Level 2 Unit 1 Part 1: Neural cell types

There are many structural and functional types of both neurons and glia, meaning they have different shapes and they perform different jobs. Some of these are only located in the central nervous system, which is mainly the brain and spinal cord, or the peripheral nervous system, which is mainly the nerves. Neurons are found in both the central and peripheral nervous systems. Most types of glial cells are found only in the central nervous system, and a few are found only in the peripheral nervous system.

The most common structural type of neuron is called multipolar, which has one axon and multiple dendrites attached to the soma. Dendrites are processes that are usually short and branched close to the soma, while axons are processes that are usually long without branching until their end, when they branch into endings called axon terminals. Less common structural types of neurons include: bipolar neurons, which have one axon and one dendrite; unipolar neurons, which have one axon as their only process; and pseudounipolar neurons, which have a single short process attached to the soma that splits into two long axons.

In the peripheral nervous system, neurons are divided into the functional types of afferent neurons, which transmit information from the periphery into the central nervous system, and efferent neurons, which transmit information away from the central nervous system into the periphery. Afferent neurons are also called sensory neurons because they usually carry information that is sensed about different kinds of stimuli from either inside or outside the body. Motor neurons are a type of efferent neuron that control skeletal muscle, the main type of muscle tissue in our body that is mostly attached to our skeleton. Autonomic neurons are a type of efferent neuron that control smooth muscle, cardiac muscle, or gland cells, which are cells involved in the functions of things like organs, blood vessels, and glands. Most neurons in the central nervous system are of the functional type called interneurons, which are neurons that connect other neurons together. The term innervation refers to connections of neurons and their target cells; a target cell is innervated by the neuron.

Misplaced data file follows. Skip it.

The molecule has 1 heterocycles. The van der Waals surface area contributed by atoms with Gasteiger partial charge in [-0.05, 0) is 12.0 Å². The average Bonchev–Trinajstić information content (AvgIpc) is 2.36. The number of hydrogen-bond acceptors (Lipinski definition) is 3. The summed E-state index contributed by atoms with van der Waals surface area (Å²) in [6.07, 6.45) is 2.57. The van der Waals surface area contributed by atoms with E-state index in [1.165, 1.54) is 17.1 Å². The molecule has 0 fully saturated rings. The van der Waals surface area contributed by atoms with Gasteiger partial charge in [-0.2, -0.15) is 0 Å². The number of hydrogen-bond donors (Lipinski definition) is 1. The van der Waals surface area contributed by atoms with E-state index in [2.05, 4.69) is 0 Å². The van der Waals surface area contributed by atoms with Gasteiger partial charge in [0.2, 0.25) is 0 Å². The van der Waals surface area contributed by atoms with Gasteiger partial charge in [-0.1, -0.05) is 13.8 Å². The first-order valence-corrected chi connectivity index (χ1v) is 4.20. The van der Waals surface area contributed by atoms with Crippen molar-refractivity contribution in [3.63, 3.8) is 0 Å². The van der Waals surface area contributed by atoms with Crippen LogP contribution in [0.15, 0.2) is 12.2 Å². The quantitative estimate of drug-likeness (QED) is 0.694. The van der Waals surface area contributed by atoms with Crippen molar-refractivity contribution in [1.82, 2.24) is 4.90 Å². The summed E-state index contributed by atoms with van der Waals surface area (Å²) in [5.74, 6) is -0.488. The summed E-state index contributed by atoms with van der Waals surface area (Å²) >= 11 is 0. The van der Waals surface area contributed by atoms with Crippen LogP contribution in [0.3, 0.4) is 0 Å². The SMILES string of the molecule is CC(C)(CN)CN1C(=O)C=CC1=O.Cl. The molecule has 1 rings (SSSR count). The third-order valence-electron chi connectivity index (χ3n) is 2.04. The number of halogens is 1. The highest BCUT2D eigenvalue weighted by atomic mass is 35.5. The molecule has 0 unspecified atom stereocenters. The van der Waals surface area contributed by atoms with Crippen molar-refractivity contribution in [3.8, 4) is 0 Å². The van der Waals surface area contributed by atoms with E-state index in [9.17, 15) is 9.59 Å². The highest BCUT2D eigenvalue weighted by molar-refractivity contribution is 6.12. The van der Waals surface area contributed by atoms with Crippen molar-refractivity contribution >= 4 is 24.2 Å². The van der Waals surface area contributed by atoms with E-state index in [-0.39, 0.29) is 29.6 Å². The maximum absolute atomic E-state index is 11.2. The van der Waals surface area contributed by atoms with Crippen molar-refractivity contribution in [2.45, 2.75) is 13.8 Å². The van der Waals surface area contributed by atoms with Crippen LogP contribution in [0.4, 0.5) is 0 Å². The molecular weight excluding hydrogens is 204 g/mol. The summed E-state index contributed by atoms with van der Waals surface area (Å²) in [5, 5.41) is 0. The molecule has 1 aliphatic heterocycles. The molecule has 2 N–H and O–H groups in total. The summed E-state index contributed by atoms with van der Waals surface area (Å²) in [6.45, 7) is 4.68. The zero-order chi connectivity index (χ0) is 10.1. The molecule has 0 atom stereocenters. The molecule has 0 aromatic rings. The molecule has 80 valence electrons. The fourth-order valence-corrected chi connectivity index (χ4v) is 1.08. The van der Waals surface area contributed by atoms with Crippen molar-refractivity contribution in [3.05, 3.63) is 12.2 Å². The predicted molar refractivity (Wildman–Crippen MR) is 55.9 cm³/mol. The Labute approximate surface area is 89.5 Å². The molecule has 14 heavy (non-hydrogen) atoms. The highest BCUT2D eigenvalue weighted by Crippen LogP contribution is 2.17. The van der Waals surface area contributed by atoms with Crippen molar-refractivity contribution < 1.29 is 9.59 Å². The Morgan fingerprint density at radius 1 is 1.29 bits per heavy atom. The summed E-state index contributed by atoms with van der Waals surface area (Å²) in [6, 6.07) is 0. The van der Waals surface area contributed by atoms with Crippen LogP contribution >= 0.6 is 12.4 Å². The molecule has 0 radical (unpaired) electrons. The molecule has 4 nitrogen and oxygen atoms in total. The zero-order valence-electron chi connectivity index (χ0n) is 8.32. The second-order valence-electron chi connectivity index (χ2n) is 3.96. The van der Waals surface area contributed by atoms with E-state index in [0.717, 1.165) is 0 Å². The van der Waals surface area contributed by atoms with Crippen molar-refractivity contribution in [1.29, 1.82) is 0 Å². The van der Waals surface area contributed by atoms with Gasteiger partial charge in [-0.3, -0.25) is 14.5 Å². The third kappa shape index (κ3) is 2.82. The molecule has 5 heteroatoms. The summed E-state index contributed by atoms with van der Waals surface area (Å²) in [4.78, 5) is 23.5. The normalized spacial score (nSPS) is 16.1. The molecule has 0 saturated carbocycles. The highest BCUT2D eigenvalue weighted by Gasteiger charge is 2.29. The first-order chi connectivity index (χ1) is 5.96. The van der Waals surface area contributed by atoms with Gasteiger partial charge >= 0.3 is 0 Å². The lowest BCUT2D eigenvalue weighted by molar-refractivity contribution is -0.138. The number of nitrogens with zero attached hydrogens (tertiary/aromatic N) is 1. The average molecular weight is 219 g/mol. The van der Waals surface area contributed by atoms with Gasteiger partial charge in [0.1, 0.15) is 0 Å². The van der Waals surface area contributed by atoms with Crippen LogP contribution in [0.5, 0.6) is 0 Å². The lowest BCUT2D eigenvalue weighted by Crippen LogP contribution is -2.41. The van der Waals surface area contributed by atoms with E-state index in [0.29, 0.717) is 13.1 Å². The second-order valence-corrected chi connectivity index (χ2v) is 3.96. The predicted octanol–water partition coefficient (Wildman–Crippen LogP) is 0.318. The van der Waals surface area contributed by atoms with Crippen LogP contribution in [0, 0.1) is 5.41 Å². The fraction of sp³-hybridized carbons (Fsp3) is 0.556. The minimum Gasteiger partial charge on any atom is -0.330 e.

The most important glial cells of the peripheral nervous system are Schwann cells, which help many neurons transmit information by wrapping an insulating material called myelin around their axons. Oligodendrocytes also perform this function, but they do so in the central nervous system. Astrocytes perform many functions in the central nervous system, including: providing structural support; forming scar tissue after injury; regulating the concentration of many substances, which are important for neuron function, in the interstitial fluid between cells; as well as contributing to a barrier between the interstitial fluid and the blood in blood vessels. Microglia kill and remove foreign cells, abnormal neural cells, or debris in the central nervous system, and they work with the immune system to fight off infections. Ependymal cells line fluid-filled cavities in the central nervous system, and also play a role in its secretion. Glial cells also perform many other functions as they interact with neurons, other glial cells, and cells of other systems of the body.

Next:

Level 2 Unit 1 Part 2: Neuron membrane potentials

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